Elizabeth L. Barry, PhD
Associate Professor of Epidemiology
Associate Professor of Community and Family Medicine
Community and Family Medicine
Dartmouth College CECS, MS
University of Wisconsin-Madison, PhD
Grinnell College, BA
Norris Cotton Cancer Center
Quantitative Biomedical Sciences
One Medical Center Drive
Rubin Building, Room 857
Lebanon NH 03756
Office: Room 857
Dr. Barry's current research focuses on the chemoprevention of cancer and the pharmacogenetics of chemopreventative agents. She is especially interested in the role and mechanism of action of anti-inflammatory drugs (such as aspirin) and nutritional supplements (such as calcium, vitamin D and folate) as chemopreventative agents for cancer. Using data from clinical trials, Dr. Barry is currently investigating how genetic polymorphisms may modify the effectiveness of some of these drugs in the prevention of colorectal adenomas. In addition to her interest in cancer, Dr. Barry has a long-standing interest in calcium and vitamin D regulation and their role in bone health and disease (osteoporosis).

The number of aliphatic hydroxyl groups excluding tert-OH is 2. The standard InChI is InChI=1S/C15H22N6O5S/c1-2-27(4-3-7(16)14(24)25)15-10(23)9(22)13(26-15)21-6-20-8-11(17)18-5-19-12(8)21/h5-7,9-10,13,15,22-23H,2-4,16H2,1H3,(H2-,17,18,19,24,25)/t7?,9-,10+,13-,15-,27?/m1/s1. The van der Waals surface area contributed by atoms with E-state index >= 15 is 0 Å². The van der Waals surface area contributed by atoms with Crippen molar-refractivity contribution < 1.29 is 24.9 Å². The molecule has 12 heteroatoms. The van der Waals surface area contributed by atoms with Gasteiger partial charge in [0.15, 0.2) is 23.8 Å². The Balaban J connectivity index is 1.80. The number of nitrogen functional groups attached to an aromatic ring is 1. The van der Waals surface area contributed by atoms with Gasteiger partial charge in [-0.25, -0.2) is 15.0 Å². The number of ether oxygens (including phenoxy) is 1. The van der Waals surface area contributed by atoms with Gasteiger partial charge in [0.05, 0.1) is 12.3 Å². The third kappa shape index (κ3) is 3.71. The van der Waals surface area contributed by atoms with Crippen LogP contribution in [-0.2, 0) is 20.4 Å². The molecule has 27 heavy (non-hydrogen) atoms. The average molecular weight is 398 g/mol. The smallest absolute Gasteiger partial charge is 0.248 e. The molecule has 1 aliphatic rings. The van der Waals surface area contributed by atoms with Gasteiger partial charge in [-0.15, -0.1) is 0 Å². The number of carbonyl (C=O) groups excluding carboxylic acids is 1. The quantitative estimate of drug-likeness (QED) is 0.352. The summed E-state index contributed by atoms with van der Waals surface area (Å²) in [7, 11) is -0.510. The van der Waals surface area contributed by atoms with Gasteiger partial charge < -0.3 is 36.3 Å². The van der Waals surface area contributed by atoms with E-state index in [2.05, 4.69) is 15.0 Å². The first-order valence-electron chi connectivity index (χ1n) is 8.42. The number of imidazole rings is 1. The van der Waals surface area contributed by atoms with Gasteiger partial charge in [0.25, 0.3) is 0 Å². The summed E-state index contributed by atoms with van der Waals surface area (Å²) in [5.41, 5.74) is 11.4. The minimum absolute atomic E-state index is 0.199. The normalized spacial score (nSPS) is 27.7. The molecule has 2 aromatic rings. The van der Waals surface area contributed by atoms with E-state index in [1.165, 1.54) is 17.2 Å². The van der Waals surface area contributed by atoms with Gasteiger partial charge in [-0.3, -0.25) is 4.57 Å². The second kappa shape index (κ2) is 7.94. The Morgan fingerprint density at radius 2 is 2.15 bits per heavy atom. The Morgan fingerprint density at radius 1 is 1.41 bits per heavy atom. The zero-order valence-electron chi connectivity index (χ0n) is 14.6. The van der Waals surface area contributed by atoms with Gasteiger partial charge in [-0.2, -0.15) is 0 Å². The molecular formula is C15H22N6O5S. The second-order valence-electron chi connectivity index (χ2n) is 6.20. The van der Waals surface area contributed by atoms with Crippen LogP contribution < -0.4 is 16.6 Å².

Medical Pharmacology (Calcium and Bone Pharmacology)
Impact of Common Vitamin D-Binding Protein Isoforms on Supplemental Vitamin D3 and/or Calcium Effects on Colorectal Adenoma Recurrence Risk: A Secondary Analysis of a Randomized Clinical Trial.
Validation of a genetic-enhanced risk prediction model for colorectal cancer in a large community-based cohort.
Alterations in Fecal Short-Chain Fatty Acids after Bariatric Surgery: Relationship with Dietary Intake and Weight Loss.
Plasma Metabolomics Analysis of Aspirin Treatment and Risk of Colorectal Adenomas.
Predictors of Incident Serrated Polyps: Results from a Large Multicenter Clinical Trial.
Association of demographic and health characteristics with circulating oxysterol concentrations.
Proliferation, apoptosis and their regulatory protein expression in colorectal adenomas and serrated lesions.
Circulating Sex Hormones and Risk of Colorectal Adenomas and Serrated Lesions in Men.
Oral Antibiotics and Risk of New Colorectal Adenomas During Surveillance Follow-up.
Circulating 27-hydroxycholesterol and Risk of Colorectal Adenomas and Serrated Polyps.